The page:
Through-water contacts from Lys213 (loop DB5) combine with Arg209 phosphate backbone binding to engage the complementary, "non-adenylated" strand (Fig. 2b). The DB1-DB4 DNA binding residues of S. pombe Aptx are strictly conserved with vertebrate Aptx homologs, but DB5 is not. S. pombe Aptx DB5 contacts are replaced by a conserved Znf DB4 Lys-Lys pair at the N-terminus of α7 of vertebrate Aptx (Supplementary Fig.2, Supplementary Fig.5) which, based on the positioning of this loop, we predict would interact with the non- adenylated strand. Hydrogen bonding to the DNA phosphate backbone mediated by the main chain amide of the C2HE-ββα core at the electropositive end of the helix α11 dipole also likely contributes significantly to the DNA-protein interaction binding energy.
The third prominent and defining feature of the protein-DNA interaction is a helical hydrophobic "wedge" formed by HIT domain amino-terminal helicies (3101-α1) that penetrates into the dsDNA-end base-pair stack (Fig. 2b and 2c). Interactions of the HIT domain wedge with the DNA end, plus the AMP contacts, constitute 40 % of the DNA–adduct binding surface. The conserved aromatic residue Phe34 (Tyr195 in hAptx) of loop DB1 π-stacks with and distorts the terminal C G base pair. In the case of nicked or DNA-end substrate binding, α1 base-stack capping is also likely a critical determinant of structure-specific DNA binding.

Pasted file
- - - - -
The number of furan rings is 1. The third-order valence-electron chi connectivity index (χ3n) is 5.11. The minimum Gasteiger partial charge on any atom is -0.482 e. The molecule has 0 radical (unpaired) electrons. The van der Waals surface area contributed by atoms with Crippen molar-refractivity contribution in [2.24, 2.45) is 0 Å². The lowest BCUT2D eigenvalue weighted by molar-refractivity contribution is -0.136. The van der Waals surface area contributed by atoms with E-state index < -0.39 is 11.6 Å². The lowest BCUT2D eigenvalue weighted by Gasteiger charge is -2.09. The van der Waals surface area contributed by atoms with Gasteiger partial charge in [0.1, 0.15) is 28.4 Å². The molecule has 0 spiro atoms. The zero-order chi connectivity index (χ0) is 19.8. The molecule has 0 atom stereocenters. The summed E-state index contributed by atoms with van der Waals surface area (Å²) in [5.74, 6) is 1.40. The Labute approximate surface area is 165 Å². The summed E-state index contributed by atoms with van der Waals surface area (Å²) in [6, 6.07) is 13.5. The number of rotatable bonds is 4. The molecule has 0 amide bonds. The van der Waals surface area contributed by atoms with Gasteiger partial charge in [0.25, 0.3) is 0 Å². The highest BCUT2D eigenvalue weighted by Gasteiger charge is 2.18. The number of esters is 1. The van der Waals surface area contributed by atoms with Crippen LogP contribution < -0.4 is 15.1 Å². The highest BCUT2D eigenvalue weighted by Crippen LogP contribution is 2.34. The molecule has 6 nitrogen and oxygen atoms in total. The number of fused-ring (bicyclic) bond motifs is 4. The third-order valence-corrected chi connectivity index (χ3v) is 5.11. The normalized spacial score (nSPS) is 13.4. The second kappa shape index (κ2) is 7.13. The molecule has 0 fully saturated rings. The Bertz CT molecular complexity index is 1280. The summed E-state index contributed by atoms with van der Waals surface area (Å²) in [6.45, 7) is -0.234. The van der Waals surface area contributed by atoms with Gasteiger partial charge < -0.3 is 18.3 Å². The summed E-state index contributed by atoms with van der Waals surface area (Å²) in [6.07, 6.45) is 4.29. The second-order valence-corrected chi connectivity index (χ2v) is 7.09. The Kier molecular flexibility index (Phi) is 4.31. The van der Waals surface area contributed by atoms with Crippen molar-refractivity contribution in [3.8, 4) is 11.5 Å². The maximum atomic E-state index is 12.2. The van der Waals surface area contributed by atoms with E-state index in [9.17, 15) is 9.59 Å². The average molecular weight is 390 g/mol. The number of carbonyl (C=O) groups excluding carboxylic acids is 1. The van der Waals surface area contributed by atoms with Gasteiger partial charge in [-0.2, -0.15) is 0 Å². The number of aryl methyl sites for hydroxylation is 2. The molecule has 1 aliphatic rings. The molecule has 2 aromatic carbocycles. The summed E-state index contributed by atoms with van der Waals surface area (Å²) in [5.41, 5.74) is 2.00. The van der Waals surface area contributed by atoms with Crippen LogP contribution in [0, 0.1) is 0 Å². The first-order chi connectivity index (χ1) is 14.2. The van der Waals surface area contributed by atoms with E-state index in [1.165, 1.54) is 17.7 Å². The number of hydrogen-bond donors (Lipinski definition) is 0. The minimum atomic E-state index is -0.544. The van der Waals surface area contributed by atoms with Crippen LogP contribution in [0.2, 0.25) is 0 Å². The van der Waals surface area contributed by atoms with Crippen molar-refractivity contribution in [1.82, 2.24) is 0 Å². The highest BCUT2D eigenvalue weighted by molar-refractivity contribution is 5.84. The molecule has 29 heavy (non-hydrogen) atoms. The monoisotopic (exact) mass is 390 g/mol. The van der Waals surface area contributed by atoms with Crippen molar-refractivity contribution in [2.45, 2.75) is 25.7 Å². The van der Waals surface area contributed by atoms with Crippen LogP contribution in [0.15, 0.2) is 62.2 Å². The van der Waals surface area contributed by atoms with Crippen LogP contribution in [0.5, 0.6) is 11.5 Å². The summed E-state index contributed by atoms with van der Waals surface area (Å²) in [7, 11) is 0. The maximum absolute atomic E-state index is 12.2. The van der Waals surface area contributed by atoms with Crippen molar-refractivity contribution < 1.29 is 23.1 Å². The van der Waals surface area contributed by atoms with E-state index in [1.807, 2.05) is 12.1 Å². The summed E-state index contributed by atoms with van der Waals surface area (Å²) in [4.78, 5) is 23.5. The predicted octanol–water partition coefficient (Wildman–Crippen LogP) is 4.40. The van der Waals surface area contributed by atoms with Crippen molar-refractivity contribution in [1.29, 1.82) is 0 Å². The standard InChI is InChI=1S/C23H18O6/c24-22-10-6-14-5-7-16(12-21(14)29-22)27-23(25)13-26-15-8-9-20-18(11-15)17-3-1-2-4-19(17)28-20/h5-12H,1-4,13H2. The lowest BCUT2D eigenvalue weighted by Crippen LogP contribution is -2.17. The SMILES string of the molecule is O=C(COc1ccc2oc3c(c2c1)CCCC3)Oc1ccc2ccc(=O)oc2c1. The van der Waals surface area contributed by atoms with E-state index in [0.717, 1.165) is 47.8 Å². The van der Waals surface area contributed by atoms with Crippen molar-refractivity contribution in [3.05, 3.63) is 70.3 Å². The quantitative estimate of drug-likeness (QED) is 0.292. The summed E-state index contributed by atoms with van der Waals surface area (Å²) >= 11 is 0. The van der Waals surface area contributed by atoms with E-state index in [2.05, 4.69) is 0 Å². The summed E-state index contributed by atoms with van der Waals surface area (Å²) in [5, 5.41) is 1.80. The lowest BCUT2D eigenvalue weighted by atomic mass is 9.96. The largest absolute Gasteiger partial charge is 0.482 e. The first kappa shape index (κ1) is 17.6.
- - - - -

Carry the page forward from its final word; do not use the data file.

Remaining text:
To evaluate functional roles for DNA binding contacts observed in our structures, we measured AptxFL equilibrium binding affinities on FITC-conjugated DNA substrates for Aptx mutants (Fig.3a-c). AptxFL displays a binding preference for a gapped substrate with a 3′-phosphate (a mimic of an oxidative single strand break (SSB, Kd=80 nM) over dsDNA (Kd=190 nM) or ssDNA (Kd=330 nM) (Fig. 3a). Additional DNA contacts to 2-3bp upstream on gap substrate defined by footprinting, but not observed in our structure (Supplementary Fig. 4c) may explain the slight preference for binding of a gap over blunt ended DNA. An F65A (FPK motif) mutant has lower affinity binding on the SSB substrate (Kd=250 nM), and mutations K67E, K161E and H165E impaired DNA binding to a greater extent. These Znf domain and FPK motif mutants also severely impaired plasmid DNA-deadenylation activity (Figs 3d-f), supporting roles in 5′-adenylated strand binding for DNA deadenylation repair. Thus our mutagenesis results, the observed approach of the 5′ DNA end into the Aptx HIT active site, and the close juxtaposition of the 5′ end to the bound AMP product in the active site are consistent with Aptx mediating 5′-deadenylation repair 3,4,5, but not with the proposed DNA 3′-phosphatase and 3′-phosphoglycolate processing activities 24.